The Website and Blog of HR Author and Speaker Lori Kleiman

What Is Time, Really?


There’s a great quote by H.Jackson Brown Jr: “You have exactly the same numbers in a day that were given to Helen Keller, Michelangelo, Mother Teresa, Thomas Jefferson, and Albert Einstein.” I think we can all resonate with that – so the take away for me is… we don’t want to hear that you don’t have enough time in a day. The question is… how are you using your time?

It’s our responsibility to work smarter – not harder. We all having completing priorities for our time, it is ensuring that we make the most of every moment that will allow you to create great things in your career. In contemplating this quote and looking for balance in life, I have found four steps I have followed in may career that seem to work.

1. Action – Determine the right actions for you.
2. Prioritize – Be sure you are working on actions that drive results.
3. Publicize – Let others know what your priorities are.
4. Constant Evaluation – Is what you are doing today the “right” way?

Let’s look at these steps in detail.


Evaluate the actions you’re taking on a regular basis. Are you taking actions to drive your function in your organization forward? Are you taking actions that are stuck in the administrative portion of your position – and draining critical time from strategic analysis? Look at the “to do” list you have today. Are your actions made up of activities that will create initiatives driving your organization forward. If not, consider ways to delegate or automate the activities to free your time up for thought provoking and significant actions.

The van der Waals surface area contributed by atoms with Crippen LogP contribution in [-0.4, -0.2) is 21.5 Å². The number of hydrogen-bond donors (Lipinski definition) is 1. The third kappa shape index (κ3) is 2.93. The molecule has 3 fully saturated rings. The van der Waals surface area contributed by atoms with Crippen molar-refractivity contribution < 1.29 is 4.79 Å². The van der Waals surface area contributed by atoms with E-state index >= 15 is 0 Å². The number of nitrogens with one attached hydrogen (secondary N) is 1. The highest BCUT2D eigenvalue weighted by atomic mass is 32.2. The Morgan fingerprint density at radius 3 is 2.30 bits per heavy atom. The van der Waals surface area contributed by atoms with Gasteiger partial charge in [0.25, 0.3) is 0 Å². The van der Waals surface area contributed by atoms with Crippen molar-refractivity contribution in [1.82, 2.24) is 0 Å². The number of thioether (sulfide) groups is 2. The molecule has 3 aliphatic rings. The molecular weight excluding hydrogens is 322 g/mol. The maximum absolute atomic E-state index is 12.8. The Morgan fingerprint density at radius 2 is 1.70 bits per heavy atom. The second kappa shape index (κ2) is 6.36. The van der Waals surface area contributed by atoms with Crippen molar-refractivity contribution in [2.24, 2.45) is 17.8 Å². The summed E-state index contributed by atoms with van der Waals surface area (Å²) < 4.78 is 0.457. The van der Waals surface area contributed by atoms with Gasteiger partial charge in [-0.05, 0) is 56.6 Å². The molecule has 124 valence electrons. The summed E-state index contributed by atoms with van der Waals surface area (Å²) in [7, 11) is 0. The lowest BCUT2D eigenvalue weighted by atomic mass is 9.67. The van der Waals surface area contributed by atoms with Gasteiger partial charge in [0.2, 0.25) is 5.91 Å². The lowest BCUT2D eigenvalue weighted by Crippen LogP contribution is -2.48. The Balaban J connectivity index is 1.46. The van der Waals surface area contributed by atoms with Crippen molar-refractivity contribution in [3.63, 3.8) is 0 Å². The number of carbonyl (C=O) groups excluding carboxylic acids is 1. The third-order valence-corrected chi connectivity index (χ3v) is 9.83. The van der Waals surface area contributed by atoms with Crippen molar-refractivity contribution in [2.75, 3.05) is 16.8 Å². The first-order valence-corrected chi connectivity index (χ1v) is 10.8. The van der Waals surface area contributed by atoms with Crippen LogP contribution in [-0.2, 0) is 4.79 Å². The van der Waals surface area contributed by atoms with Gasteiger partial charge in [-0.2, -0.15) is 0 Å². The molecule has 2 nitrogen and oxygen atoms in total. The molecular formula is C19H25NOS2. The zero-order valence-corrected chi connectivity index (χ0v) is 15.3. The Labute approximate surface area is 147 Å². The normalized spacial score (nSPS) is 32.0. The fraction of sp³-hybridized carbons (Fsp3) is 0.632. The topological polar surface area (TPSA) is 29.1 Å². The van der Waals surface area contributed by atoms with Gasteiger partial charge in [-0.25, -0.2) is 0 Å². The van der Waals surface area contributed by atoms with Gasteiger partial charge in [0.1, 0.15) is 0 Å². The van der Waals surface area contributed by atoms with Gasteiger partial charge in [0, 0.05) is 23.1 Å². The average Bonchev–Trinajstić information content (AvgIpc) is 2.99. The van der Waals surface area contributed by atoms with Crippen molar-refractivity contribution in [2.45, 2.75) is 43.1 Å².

The squeaky wheel often gets the grease – and in HR the actions at the top of the list are often focused on those employees that complain the loudest and most often. That doesn’t really work if you are trying to manage your own time. In the 80’s, many business people subscribed to the Covey method ( of creating a to do list and then labeling the tasks as A, B and C based on the critical nature. We need to be sure we are doing the same today – even if we are using electronic lists. Consider you’re a priorities to be those that drive your goals forward, and let the B and C items be those that are focused on the tasks or service obligations to others.


The most important tip of time management may be to publicize what it is you are working on at any given time. I recommend everyone have a large whiteboard in their office. I have always had a whiteboard in my office, and on that whiteboard I had the initiatives that I was working and my strategic goals. When I was running a consulting practice, one side of the board had our sales for the month and what we sold the same month last year. Everybody could see it, as soon as they walked into my office. This helped them to see my priorities, how their need fit into the big picture and why I may not have the time to print their check stub…for the third time!

Constant Evaluation

The final step of time management is to constantly evaluate what you’re doing. Tools you are using today in likely didn’t work, or even exist 3 years ago. You may be filling out I-9 by hand because you always filled out I-9 by hand. But there are multiple vendors that exist today that can track and maintain your I-9 data. So think about everything that’s taking up time in your day and constantly evaluating what you can be doing to make that better.

In the past, I have written about time killers that we let invade our day. The message of time management now, and the past material, is that you have control of your day. Empower yourself and your HR department to manage time in a way that works for you.

Photo used under the following license.

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